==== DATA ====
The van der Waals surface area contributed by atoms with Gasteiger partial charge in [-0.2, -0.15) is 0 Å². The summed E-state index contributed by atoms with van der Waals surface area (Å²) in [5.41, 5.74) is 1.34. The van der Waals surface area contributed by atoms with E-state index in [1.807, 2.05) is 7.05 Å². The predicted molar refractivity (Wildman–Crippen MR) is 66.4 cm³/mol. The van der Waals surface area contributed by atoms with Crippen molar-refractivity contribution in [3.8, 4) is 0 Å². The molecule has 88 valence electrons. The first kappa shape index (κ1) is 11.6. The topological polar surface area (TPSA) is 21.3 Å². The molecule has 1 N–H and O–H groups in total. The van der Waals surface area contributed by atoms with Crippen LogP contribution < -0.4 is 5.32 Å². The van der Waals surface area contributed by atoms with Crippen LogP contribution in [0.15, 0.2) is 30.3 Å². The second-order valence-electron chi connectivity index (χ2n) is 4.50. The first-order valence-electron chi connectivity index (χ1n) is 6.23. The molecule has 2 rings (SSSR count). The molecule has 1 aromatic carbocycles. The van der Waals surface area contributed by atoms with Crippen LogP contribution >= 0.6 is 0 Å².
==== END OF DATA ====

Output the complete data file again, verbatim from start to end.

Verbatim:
The van der Waals surface area contributed by atoms with Gasteiger partial charge in [-0.2, -0.15) is 0 Å². The summed E-state index contributed by atoms with van der Waals surface area (Å²) in [5.41, 5.74) is 1.34. The van der Waals surface area contributed by atoms with E-state index in [1.807, 2.05) is 7.05 Å². The predicted molar refractivity (Wildman–Crippen MR) is 66.4 cm³/mol. The van der Waals surface area contributed by atoms with Crippen molar-refractivity contribution in [3.8, 4) is 0 Å². The molecule has 88 valence electrons. The first kappa shape index (κ1) is 11.6. The topological polar surface area (TPSA) is 21.3 Å². The molecule has 1 N–H and O–H groups in total. The van der Waals surface area contributed by atoms with Crippen LogP contribution < -0.4 is 5.32 Å². The van der Waals surface area contributed by atoms with Crippen LogP contribution in [0.15, 0.2) is 30.3 Å². The second-order valence-electron chi connectivity index (χ2n) is 4.50. The first-order valence-electron chi connectivity index (χ1n) is 6.23. The molecule has 2 rings (SSSR count). The molecule has 1 aromatic carbocycles. The van der Waals surface area contributed by atoms with Crippen LogP contribution >= 0.6 is 0 Å².